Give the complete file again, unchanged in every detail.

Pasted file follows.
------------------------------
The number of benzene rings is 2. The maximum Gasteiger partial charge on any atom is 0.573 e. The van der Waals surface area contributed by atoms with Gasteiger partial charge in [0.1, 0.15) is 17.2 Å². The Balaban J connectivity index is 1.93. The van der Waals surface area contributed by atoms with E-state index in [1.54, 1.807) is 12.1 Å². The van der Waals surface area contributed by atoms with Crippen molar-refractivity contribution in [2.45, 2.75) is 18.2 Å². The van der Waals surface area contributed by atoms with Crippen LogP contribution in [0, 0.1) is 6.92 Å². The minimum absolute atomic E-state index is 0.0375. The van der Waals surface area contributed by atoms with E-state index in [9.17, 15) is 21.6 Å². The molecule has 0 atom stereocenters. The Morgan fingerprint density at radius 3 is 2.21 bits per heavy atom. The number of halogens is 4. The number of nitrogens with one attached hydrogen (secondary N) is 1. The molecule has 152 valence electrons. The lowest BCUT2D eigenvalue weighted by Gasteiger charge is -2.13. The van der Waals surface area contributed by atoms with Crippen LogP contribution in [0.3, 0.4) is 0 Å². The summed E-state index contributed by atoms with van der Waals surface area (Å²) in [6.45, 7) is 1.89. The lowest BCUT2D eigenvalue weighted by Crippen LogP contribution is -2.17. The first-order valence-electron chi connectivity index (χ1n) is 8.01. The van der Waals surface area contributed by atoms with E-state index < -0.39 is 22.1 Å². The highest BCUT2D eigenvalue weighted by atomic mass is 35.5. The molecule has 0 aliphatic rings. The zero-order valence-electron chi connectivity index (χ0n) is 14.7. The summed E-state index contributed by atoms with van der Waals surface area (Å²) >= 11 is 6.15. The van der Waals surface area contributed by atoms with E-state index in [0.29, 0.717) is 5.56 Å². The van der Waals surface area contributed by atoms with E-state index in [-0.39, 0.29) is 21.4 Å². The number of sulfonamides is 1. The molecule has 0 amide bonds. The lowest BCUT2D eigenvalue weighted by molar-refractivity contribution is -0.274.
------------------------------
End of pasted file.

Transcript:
The number of benzene rings is 2. The maximum Gasteiger partial charge on any atom is 0.573 e. The van der Waals surface area contributed by atoms with Gasteiger partial charge in [0.1, 0.15) is 17.2 Å². The Balaban J connectivity index is 1.93. The van der Waals surface area contributed by atoms with E-state index in [1.54, 1.807) is 12.1 Å². The van der Waals surface area contributed by atoms with Crippen molar-refractivity contribution in [2.45, 2.75) is 18.2 Å². The van der Waals surface area contributed by atoms with Crippen LogP contribution in [0, 0.1) is 6.92 Å². The minimum absolute atomic E-state index is 0.0375. The van der Waals surface area contributed by atoms with E-state index in [9.17, 15) is 21.6 Å². The molecule has 0 atom stereocenters. The Morgan fingerprint density at radius 3 is 2.21 bits per heavy atom. The number of halogens is 4. The number of nitrogens with one attached hydrogen (secondary N) is 1. The molecule has 152 valence electrons. The lowest BCUT2D eigenvalue weighted by Gasteiger charge is -2.13. The van der Waals surface area contributed by atoms with Crippen LogP contribution in [0.3, 0.4) is 0 Å². The summed E-state index contributed by atoms with van der Waals surface area (Å²) in [6.45, 7) is 1.89. The lowest BCUT2D eigenvalue weighted by Crippen LogP contribution is -2.17. The first-order valence-electron chi connectivity index (χ1n) is 8.01. The van der Waals surface area contributed by atoms with E-state index < -0.39 is 22.1 Å². The highest BCUT2D eigenvalue weighted by atomic mass is 35.5. The molecule has 0 aliphatic rings. The zero-order valence-electron chi connectivity index (χ0n) is 14.7. The summed E-state index contributed by atoms with van der Waals surface area (Å²) >= 11 is 6.15. The van der Waals surface area contributed by atoms with E-state index in [0.29, 0.717) is 5.56 Å². The van der Waals surface area contributed by atoms with E-state index in [-0.39, 0.29) is 21.4 Å². The number of sulfonamides is 1. The molecule has 0 amide bonds. The lowest BCUT2D eigenvalue weighted by molar-refractivity contribution is -0.274.